E-government, Open Government, Open Data, ESIF, Partnership Agreement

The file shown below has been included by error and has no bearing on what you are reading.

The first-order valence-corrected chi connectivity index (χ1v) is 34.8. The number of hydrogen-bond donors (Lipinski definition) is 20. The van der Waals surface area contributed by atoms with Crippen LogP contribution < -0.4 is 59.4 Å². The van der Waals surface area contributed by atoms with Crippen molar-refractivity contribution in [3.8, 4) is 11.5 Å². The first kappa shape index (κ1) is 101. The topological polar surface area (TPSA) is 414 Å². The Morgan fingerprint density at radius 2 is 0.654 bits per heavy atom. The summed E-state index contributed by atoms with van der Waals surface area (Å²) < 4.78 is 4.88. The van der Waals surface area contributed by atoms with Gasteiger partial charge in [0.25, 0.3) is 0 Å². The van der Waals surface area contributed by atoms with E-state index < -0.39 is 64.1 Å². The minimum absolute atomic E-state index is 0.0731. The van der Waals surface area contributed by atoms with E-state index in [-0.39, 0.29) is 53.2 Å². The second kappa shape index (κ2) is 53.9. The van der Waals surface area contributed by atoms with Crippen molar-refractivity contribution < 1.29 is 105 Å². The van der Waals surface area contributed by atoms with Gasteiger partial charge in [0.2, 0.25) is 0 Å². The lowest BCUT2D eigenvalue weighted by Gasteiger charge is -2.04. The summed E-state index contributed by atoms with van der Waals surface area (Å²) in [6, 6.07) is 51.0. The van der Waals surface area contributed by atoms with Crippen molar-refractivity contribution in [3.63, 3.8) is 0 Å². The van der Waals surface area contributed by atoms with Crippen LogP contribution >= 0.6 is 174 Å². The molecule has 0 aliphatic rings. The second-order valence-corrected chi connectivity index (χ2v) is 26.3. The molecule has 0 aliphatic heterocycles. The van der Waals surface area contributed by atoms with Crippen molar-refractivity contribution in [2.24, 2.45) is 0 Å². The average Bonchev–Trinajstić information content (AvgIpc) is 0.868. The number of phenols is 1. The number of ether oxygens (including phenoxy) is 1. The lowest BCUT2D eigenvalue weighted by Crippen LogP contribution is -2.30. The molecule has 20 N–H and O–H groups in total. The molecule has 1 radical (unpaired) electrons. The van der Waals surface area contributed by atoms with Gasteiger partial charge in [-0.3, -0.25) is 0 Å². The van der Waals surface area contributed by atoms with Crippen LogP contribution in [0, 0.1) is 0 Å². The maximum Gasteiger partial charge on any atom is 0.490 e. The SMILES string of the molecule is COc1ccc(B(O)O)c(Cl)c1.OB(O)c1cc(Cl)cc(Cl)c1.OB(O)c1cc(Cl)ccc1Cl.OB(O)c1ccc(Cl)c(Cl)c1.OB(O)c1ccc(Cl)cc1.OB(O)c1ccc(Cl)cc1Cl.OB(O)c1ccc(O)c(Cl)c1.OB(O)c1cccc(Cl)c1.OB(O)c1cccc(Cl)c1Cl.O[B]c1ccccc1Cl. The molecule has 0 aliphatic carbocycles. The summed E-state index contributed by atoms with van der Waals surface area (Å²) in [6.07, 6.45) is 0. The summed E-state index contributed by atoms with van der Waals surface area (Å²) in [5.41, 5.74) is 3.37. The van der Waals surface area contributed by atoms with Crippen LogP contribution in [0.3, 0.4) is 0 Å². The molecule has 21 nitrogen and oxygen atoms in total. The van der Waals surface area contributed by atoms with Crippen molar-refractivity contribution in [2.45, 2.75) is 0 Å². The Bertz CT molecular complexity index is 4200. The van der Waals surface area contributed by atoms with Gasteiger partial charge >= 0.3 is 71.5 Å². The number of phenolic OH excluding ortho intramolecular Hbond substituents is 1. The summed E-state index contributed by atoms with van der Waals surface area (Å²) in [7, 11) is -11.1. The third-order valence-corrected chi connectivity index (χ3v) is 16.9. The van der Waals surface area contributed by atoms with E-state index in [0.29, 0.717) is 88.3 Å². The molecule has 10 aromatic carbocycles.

The aim of the current research is to examine how and to what extent existing e-government services in planning, managing, and delivering EU funds in Greece, can evolve into new open-government models. It also aims to examine how to effectively engage citizens and potential beneficiaries to participate in processes, such as policymaking or projects’ and funds’ allocation within the framework of the Partnership Agreement 2014/2020.  The study comprises of a combination of both secondary and primary data being selected from public bodies (managing authorities) and potential beneficiaries (public entities and citizens) searching their awareness, perceptions, concerns and attitudes on existing and possible future open government models. Findings show that respondents recognize the benefits of e-government services, yet they encounter difficulties using them, mostly due to the platforms’ technocratic language. They are uncertain however on the impact open data have had on the EU funds management and demonstrate reservations on trust and security issues, including interaction and integration of their proposals in policy- and decision-making processes.  The study concludes with proposals on future academic research and policy applications in order to further advance the openness of governance in the EU funds. 

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